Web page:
You've met the "due diligence" requirements by advising site management of your concern. You are not obligated to take it further.
In some companies, it may be considered appropriate to take such questions up the chain, either directly or via whatever indirect mechanism the company provides. But it shouldn't be done lightly. Remember that branding guidelines are just that, guidelines, and it's possible site management already has approval from Corporate for the deviation from standard practice... and that if you've been an outspoken critic, you're likely to be suspect as the source of the complaint even if there's an "anonymous suggestion" system in place. And it shouldn't be done contentiously; phrase it as a question rather than an accusation. ("I don't quite understand how this squares with policy, and I'd like to so I can do my job better in the future. Who should I talk to for additional education in this area?") That raises the issue without coming across as a backstab.
If you really think the decision is going to actively damage the trademark protection or otherwise cost the company a huge amount, and are willing to risk betting your job on either being right or being respected for the effort, that's one thing. (I might risk it in my company, for example, if this was an issue in my area of expertise and I thought megabucks were at risk; IBM has a pretty decent history in that regard.)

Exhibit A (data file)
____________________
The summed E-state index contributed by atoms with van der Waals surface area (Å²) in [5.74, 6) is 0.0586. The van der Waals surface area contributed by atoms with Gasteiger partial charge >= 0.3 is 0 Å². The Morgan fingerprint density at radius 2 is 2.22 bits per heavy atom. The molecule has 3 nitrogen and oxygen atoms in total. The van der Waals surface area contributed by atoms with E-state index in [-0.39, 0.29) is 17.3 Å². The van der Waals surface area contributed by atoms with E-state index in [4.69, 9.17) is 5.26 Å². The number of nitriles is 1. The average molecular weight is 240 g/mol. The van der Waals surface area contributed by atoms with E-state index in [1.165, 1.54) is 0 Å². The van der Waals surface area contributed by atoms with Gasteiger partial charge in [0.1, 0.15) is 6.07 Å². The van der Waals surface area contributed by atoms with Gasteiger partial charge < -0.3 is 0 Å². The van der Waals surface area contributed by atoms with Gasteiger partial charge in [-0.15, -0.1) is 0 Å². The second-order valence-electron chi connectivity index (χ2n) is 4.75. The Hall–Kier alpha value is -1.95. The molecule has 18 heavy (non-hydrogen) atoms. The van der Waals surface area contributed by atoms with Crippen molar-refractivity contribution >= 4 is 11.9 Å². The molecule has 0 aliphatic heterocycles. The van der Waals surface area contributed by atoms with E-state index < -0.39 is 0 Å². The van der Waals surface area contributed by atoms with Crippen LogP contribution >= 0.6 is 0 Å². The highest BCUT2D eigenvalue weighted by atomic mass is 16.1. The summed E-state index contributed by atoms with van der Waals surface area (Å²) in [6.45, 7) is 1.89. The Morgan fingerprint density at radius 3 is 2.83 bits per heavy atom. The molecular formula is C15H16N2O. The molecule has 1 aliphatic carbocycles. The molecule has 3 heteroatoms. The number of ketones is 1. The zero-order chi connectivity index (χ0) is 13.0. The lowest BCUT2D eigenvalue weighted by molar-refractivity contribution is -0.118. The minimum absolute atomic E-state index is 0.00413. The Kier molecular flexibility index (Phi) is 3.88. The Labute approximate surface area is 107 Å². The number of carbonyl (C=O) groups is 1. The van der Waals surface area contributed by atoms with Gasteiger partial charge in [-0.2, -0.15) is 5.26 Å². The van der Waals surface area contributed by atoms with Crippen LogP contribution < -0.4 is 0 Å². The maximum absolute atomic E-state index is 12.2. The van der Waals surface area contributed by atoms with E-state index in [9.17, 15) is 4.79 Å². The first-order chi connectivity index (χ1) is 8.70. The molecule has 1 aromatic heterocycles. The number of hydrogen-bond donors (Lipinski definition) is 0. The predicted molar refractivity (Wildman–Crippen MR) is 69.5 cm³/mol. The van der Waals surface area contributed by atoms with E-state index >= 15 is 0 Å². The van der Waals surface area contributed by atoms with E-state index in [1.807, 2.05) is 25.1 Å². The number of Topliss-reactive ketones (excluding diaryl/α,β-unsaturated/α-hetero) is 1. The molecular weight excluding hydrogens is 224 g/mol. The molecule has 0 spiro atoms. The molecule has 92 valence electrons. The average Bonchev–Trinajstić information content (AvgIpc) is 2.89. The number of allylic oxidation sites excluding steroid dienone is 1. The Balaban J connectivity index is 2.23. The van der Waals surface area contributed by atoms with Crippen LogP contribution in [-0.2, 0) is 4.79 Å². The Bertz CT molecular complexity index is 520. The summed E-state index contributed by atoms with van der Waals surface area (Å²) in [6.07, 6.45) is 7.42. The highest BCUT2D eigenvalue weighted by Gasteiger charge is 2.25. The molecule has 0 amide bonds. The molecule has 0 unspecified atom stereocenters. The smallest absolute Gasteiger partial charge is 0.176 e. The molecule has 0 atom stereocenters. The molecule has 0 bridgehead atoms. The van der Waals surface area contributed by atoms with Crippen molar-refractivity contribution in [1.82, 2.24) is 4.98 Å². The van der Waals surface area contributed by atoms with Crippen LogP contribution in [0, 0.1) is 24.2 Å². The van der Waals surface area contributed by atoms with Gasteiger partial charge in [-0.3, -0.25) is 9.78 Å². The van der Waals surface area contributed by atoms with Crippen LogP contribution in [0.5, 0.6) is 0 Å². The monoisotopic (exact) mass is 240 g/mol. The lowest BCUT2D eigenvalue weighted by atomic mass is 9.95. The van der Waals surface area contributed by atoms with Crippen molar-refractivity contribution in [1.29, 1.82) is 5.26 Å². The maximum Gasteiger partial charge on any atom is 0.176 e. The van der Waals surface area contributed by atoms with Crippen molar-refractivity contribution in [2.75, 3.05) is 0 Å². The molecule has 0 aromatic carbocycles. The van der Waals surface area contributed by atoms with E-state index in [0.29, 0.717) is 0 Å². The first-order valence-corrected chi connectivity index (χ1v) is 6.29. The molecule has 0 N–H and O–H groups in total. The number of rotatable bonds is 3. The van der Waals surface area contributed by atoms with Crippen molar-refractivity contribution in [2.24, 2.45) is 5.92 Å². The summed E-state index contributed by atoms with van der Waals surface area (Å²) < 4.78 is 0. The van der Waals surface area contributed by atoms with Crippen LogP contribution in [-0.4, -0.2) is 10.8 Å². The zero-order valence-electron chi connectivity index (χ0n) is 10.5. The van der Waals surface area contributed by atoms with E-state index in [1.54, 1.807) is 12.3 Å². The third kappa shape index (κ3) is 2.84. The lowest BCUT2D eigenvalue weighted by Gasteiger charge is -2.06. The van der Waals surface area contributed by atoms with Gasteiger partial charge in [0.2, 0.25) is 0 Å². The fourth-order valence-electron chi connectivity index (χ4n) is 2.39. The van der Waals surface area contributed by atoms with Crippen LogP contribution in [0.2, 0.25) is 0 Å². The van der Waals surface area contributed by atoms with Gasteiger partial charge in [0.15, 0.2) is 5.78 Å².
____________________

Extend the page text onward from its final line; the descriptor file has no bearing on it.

If not, then pick your battles. Remember that if it is a problem, someone from Corporate and/or the legal department will eventually notice it and decide whether something has to be done about it... and the blame, if any, isn't going to land on you.
(If this was a serious corporate ethics issue, I'd say take it up the chain and damn the torpedoes. But even then I'd phrase no more strongly than "this worries me, but I may be misinterpreting what I'm seeing.")